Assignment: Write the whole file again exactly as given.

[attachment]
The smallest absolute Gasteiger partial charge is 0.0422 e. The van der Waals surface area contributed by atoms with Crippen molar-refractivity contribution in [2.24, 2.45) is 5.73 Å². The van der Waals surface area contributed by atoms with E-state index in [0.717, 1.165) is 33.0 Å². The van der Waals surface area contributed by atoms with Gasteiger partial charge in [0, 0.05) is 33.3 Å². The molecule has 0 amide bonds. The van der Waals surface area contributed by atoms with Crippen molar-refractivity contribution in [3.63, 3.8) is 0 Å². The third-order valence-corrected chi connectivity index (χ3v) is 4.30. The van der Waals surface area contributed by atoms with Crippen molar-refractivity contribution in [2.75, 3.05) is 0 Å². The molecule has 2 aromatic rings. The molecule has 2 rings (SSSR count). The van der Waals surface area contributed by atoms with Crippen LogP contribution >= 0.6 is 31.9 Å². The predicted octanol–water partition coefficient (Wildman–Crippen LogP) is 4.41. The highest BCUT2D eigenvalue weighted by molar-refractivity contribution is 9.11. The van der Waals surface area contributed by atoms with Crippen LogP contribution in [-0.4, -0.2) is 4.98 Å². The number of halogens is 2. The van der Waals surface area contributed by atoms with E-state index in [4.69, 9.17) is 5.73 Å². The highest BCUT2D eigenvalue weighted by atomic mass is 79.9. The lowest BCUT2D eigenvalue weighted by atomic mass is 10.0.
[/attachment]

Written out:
The smallest absolute Gasteiger partial charge is 0.0422 e. The van der Waals surface area contributed by atoms with Crippen molar-refractivity contribution in [2.24, 2.45) is 5.73 Å². The van der Waals surface area contributed by atoms with E-state index in [0.717, 1.165) is 33.0 Å². The van der Waals surface area contributed by atoms with Gasteiger partial charge in [0, 0.05) is 33.3 Å². The molecule has 0 amide bonds. The van der Waals surface area contributed by atoms with Crippen molar-refractivity contribution in [3.63, 3.8) is 0 Å². The third-order valence-corrected chi connectivity index (χ3v) is 4.30. The van der Waals surface area contributed by atoms with Crippen molar-refractivity contribution in [2.75, 3.05) is 0 Å². The molecule has 2 aromatic rings. The molecule has 2 rings (SSSR count). The van der Waals surface area contributed by atoms with Crippen LogP contribution >= 0.6 is 31.9 Å². The predicted octanol–water partition coefficient (Wildman–Crippen LogP) is 4.41. The highest BCUT2D eigenvalue weighted by molar-refractivity contribution is 9.11. The van der Waals surface area contributed by atoms with Crippen LogP contribution in [-0.4, -0.2) is 4.98 Å². The number of halogens is 2. The van der Waals surface area contributed by atoms with E-state index in [4.69, 9.17) is 5.73 Å². The highest BCUT2D eigenvalue weighted by atomic mass is 79.9. The lowest BCUT2D eigenvalue weighted by atomic mass is 10.0.